The American debut of an acclaimed young poet as she explores her identity as a twenty-first-century Indigenous woman. Poem by poem, Tibble carves out a bold new way of engaging history, of straddling modernity and ancestry, desire and exploitation.

Intimate, moving, virtuosic, and hilarious, Tayi Tibble is one of the most exciting new voices in poetry today. In Poūkahangatus (pronounced “Pocahontas”), her debut volume, Tibble challenges a dazzling array of mythologies—Greek, Māori, feminist, kiwi—peeling them apart, respinning them in modern terms. Her poems move from rhythmic discussions of the Kardashians, sugar daddies, and Twilight to exquisite renderings of the natural world and precise emotions (“The lump in her throat swelled like a sea that threatened to take him from her, and she had to swallow hard”). Tibble is also a master narrator of teenage womanhood, its exhilarating highs and devastating lows; her high-camp aesthetics correlate to the overflowing beauty, irony, and ruination of her surroundings.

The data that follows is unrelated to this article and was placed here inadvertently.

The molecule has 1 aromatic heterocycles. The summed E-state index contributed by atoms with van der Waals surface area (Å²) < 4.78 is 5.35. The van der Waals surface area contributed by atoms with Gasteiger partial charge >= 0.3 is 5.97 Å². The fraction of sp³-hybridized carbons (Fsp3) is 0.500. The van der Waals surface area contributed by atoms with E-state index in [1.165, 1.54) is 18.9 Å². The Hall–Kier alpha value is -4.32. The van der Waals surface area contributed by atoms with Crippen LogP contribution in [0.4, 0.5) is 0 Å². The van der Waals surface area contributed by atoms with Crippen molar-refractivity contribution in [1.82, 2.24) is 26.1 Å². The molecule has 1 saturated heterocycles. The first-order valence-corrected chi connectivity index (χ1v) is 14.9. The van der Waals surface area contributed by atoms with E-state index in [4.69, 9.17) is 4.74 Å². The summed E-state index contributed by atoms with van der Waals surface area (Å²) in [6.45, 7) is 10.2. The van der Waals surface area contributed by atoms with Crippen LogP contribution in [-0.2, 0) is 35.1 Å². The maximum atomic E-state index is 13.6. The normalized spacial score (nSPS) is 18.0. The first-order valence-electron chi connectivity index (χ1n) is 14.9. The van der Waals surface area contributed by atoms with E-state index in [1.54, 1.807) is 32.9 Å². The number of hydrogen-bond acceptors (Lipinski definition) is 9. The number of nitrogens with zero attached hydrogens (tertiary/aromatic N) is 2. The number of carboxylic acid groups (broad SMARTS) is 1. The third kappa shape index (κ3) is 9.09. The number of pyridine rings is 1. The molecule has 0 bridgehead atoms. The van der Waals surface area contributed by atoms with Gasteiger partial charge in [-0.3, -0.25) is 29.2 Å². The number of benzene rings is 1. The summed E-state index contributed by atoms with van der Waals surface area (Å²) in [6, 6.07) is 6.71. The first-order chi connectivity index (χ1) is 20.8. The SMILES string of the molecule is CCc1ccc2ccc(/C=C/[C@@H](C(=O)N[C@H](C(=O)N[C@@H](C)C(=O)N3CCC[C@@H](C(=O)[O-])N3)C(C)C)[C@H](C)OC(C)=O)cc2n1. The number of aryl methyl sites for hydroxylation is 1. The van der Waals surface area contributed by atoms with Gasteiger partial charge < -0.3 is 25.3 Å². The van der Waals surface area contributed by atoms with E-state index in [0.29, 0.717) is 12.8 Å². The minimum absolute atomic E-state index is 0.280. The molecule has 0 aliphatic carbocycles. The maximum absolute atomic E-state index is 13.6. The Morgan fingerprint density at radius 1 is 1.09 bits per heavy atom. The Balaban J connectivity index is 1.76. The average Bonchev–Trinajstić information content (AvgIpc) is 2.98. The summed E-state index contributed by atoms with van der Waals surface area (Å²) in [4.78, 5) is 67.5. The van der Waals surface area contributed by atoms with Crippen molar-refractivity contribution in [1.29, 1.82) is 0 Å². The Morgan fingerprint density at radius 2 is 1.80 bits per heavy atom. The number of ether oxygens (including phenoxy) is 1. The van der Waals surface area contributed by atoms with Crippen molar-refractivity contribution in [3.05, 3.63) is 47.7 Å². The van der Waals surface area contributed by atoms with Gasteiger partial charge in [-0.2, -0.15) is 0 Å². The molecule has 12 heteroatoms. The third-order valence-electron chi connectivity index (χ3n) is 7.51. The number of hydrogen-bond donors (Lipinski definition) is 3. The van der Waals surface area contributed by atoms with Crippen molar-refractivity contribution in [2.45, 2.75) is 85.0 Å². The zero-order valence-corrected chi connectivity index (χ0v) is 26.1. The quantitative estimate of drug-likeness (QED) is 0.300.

These are warm, provocative, and profoundly original poems, written by a woman for whom diving into the wreck means taking on new assumptions—namely, that it is not radical to write from a world in which the effects of colonization, land, work, and gender are obviously connected. Along the way, Tibble scrutinizes perception and how she as a Māori woman fits into trends, stereotypes, and popular culture. With language that is at once colorful, passionate, and laugh-out-loud funny, Poūkahangatus is the work of one of our most daring new poets.
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